Saturday night brought a lot of different kinds of films to the Los Angeles Film Festival. There was everything from documentaries about elephants, circus’, zeppelins, to dark comedies from the U.K and dramas from China and Romania. After the jump you can read my thoughts on the comedy short Successful Alcoholics starring Lizzy Caplan and TJ Miller, the dark drama Judge from China, a documentary about a trip around a world in a Zeppelin and the affair that took place on it, and a documentary which tells the story of the wildly inventive and influential band Fishbone. My write-up after the jump:
This short film about a couple played by TJ Miller (Cloverfield) and Lizzy Caplan (Party Down) who happen to be successful alcoholics (hence the title) has been gaining a lot of buzz ever since it premiered at this years Sundance Film Festival and it’s easy to see why. The short, which runs just under 30 minutes, begins on a hilarious note as we are introduced to this couple as they try to pass off not seeming too drunk while at a friends party. After this scene we get to know this couple more as we see that they are very much in love with each other, but also very much a pair of extreme drinkers. We see that even though they spend every minute of their days being drunk that it still doesn’t stop them from being great at their jobs or from really getting into too much trouble.
The premise is funny enough and leads to a couple of great scenes and one-liners but it also begins to become a little bit thin after a few minutes with a couple of jokes just falling flat. Thankfully by the time that we are finding it hard to laugh at people being drunk the film takes on a serious tone and completely sells it. The final half of the film is surprisingly heartbreaking, honest, and manages to end the film on a relatable bittersweet note.
This drama from China tells the story of a strict Judge in 1997 who sentences a man who has been accused of stealing two cars to be executed. The man tries to at least sell off his kidney to a rich businessman who is in desperate need of one so that his poor family can at least get some money after he dies. What follows next is a deliberately slow paced film which focuses on all three men as they begin to come to terms with the morality that they will now have to deal with. Director Jie Liu’s film may paint in some broad strokes when it deals with its moral issues, but the filmmaker has made a quiet and reflective film filled with some great subtle moments and some incredible shots.
This documentary tells the story of female journalist Lady Grace Drummond-Hay, who was invited to take a trip around the world in a zeppelin. However, she did not expect to be on board with the married man that she had previously had an affair with who would be serving as her supervisor and boss on the flight. What makes this documentary a pretty fascinating watch is that director Ditteke Mensink chose to tell the story by only using archival footage, a musical score, and a voice over narration. By just using these simple elements Mensink makes a pretty epic romantic tale that fills its viewers with wonder. The audience I saw it with seemed to absolutely love it and it’s easy to see why since the film makes it so easy to be swept up by both its beautiful old black and white archival footage and its sweeping tale of romance and adventure. At the Q&A for the film an audience member described the film as being something that felt like a Merchant-Ivory film and I think that really is the best way to describe it.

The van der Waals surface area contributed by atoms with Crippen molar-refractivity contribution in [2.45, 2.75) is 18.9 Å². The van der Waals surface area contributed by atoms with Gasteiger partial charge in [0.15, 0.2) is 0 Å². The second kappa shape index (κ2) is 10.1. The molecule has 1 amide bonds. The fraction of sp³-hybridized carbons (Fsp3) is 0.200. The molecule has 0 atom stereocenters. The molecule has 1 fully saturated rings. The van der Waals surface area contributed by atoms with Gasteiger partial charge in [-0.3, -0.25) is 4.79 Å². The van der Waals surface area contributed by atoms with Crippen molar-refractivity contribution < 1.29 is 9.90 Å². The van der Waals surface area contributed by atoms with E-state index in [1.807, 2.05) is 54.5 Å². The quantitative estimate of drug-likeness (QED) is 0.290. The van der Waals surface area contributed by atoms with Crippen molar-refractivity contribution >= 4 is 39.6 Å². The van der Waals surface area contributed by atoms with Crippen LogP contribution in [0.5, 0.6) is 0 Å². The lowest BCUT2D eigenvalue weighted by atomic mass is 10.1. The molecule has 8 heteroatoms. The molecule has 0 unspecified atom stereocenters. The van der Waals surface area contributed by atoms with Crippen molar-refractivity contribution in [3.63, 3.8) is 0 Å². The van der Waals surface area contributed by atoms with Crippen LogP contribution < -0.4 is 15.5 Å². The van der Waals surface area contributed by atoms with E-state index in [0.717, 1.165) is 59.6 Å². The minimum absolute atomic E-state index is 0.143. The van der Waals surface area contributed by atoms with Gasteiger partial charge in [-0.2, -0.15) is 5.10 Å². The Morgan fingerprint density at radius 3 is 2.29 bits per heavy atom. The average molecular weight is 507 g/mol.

Everyday Sunshine: The Story of Fishbone
Fishbone was a band that came out of the southern California punk scene during the 80s. However, their sound wasn’t really “punk”. It was instead a mix of punk, reggae, funk, ska, and basically everything else. They have been cited as being huge influences on such bands as No Doubt, Red Hot Chilli Peppers, and Primus. Sadly, though, they never really became as famous as any of those bands despite always almost being at the point of being huge.
Everyday Sunshine tells the story of the band, their roots, their rise to fame, the fights between its members, and their downfall. The thing that I always feel towards documentaries about bands or musicians is that they tend to come off as fan service to me. Almost all of these documentaries tend to tell you through talking head interviews that the band or musician could have and should have been “the biggest band in the world” but that “the music industry wasn’t ready for them” Sadly, Everyday Sunshine falls into this trap too often and too much. I felt that a good 20 minutes of this documentary was spent proclaiming how Fishbone was just “too different” for the music industry during the time. Even if it was true, and it probably is, you kind of start to roll your eyes by the 5th or 6th time that they come back to stress this point.
Having said that, Everyday Sunshine excels when it’s telling the story of the band while cutting to interviews with the members in the present day. The members come off as insightful while being hilarious and charismatic. The documentary is also excellent and a lot of fun when it decides to explore the bands weirder moments such as one members fascination with theremins and one members descent into madness. The film may not be one of the best musical documentaries out there, but it’s a lot of fun and you’re bound to laugh a lot if you’re already a fan of the band and if you’re not then you’ll be finding yourself wanting to be one by the time it’s over.